- Don't stay in a house or building inundated by flood water when the power is connected.
- Try to leave as early as possible, as roads may become congested or start to close. Check for road closures when you go and follow instructions from emergency services.
When a warning is issued to 'Evacuate Now,' NSW SES website advises the following steps:
- Check road conditions before you travel.
- Do not drive, walk or ride through floodwaters.
- Turn off the electricity and gas at the mains before you leave, and turn off and secure any gas bottles.
- Take your pets.
- Keep listening for information, updates, and advice.
- Follow your flood safety plan.
- Follow instructions from emergency services.
SES VIC advises that while driving, if conditions are dangerous, safely pull over on higher ground, away from trees.
If possible, travel to the home of family or friends in a safe location, away from flooding.
When to call state emergency services
In a life-threatening situation for yourself or someone else, call 000 immediately.
VIC SES informs you should contact your state's SES for the following conditions:
- A tree has fallen and caused damage to your home or vehicle.
- Your roof is damaged or leaking significantly.
- A tree or branch has fallen, preventing you from entering or leaving your home.
- Your property is flooded or about to flood.
After a flood
Precautions still need to be taken after a flood, as conditions may still be dangerous. After a flood, certain things need to be checked, cleaned or repaired before you can enter or start living in your property again. This is also to ensure your safety and hygiene. Water that enters the property can lead to contamination of items they may have come in contact with.
Only return to your property when you receive the message from SES that it is safe to do so.
If you need help with cleaning up after a flood, you can contact your local council for assistance.
Checking your property after a flood
When returning to your property, Victoria Emergency recommends ensuriing gas and electricity are turned off before entering. Do not either back on until they have been checked by a qualified electrician and licensed gasfitter. Likewise, only turn on appliances or solar systems once a licensed electrician or gasfitter has tested them.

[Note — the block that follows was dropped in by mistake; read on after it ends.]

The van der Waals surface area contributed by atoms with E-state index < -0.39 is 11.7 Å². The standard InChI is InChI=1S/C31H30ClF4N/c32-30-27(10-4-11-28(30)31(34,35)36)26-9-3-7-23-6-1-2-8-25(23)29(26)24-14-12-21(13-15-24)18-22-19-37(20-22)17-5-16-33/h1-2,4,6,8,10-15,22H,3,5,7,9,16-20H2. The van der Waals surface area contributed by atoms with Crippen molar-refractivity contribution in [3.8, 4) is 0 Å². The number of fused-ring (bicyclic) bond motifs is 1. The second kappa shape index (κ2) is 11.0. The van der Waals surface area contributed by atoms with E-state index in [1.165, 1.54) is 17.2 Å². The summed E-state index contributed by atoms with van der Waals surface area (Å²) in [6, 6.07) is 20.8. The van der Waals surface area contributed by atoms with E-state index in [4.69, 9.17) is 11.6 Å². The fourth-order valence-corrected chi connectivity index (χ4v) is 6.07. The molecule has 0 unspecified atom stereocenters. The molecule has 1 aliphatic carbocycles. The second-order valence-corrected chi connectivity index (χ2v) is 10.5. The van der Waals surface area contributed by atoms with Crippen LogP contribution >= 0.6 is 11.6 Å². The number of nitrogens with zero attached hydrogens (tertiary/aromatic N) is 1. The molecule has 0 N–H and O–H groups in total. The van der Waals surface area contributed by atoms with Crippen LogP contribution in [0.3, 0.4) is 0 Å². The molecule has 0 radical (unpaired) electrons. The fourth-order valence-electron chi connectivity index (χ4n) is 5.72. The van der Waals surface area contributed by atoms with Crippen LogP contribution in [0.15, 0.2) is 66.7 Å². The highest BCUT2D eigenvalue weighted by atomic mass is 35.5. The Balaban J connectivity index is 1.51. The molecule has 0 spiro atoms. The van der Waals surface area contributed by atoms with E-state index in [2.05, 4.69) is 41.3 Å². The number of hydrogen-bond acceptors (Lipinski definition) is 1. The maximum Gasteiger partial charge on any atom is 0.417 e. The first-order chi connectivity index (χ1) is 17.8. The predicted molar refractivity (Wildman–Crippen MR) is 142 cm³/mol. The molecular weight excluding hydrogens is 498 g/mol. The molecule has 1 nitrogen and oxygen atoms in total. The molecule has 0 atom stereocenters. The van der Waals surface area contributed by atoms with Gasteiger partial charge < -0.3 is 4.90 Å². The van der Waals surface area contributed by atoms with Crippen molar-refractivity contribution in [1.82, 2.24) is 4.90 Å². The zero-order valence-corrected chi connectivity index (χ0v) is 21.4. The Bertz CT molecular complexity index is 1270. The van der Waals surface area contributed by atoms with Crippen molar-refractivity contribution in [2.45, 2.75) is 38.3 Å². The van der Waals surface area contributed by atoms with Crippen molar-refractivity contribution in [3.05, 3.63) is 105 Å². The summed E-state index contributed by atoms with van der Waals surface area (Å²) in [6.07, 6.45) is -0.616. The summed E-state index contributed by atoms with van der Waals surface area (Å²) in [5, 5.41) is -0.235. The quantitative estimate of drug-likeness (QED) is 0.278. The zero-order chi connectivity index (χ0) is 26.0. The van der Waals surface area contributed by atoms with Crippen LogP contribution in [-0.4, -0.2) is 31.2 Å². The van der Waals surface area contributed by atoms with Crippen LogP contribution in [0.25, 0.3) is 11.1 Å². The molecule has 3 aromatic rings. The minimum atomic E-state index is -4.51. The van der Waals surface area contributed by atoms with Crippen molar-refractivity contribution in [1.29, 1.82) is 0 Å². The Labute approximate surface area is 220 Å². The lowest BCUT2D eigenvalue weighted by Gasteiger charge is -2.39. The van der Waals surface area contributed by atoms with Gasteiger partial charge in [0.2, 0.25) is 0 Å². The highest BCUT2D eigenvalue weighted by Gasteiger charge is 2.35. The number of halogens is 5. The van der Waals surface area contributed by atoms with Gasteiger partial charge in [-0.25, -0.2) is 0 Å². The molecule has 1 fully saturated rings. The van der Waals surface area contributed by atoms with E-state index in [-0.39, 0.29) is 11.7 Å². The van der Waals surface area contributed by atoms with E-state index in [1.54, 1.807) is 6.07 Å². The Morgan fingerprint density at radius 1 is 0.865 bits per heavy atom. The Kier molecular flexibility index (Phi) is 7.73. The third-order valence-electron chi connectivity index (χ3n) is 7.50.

Red Cross's website advises to:
- Wear protective clothing when cleaning up, such as waterproof boots and rubber or leather gloves.
- Use a torch, and only use matches, candles, or lighters once you are sure there is no gas around.
- If you notice any strange smells like gas, immediately leave the building.
- Turn off the electricity at the main fuse box or circuit breaker if you spot any frayed wiring or sparks.
- Check for structural damage to your property before entering. You may use a qualified building inspector to check for these and contaminants, including asbestos.
- Call an electrician first for advice if you have to step in water to get to the fuse box or circuit breaker.
The NSW government warns not to use or handle any electrical appliances which have been affected by flooding. Have them checked by an electrician first.
Ensure you have licensed builders and tradespeople to check, reconnect services and conduct any repair work required to ensure the safety of the building. This can include asbestos contamination, demolishing dangerous structures and electrical wiring, plumbing and gas fitting.
It's essential to take photos and document any damage, whether renting or owning the property, particularly for insurance purposes.
Look out for snakes, spiders, mice, and other wildlife that may have tried to hide from the flood, and contact your local council or wildlife rescue to arrange for their care.
Safety around remaining floodwater
According to the NSW government's website, the primary cause of death during floods is people entering floodwater, including kids playing in floodwater. Even after the flood has passed, do not go into flood waters. There is a risk of electrocution, drowning, injury from objects in the water, illness, and infection from contaminated floodwaters.
This water can contain garbage, chemicals, sewage, and other hazardous contaminants, such as disease-causing bacteria, fungi, and viruses.
Flooding can also lead to an increased presence of animals, such as spiders and snakes.
Be sure to avoid fallen power lines, too, as they may be live and cause electrocution. Contact your emergency services immediately to report these.
Health and hygiene after a flood
The NSW government recommends the below steps to ensure your health and hygiene:
- Don't drink water from the property until you hear from local water authorities that it's safe and uncontaminated.
- Always wash your hands after cleaning up.
- Cover up any cuts well to prevent them from getting infected by contaminated water.
- Throw away any items that you cannot disinfect, if they have been in contact with floodwater, that may contain sewerage containing harmful bacteria and viruses.
Disaster recovery centres may be set up in your state following some disasters. These can provide various welfare services, including financial assistance, personal support, organising temporary accommodation, and providing information and referrals.
You may register at one of these recovery centres or with your local council to get the help you need. State emergency services have recovery kits available on their websites.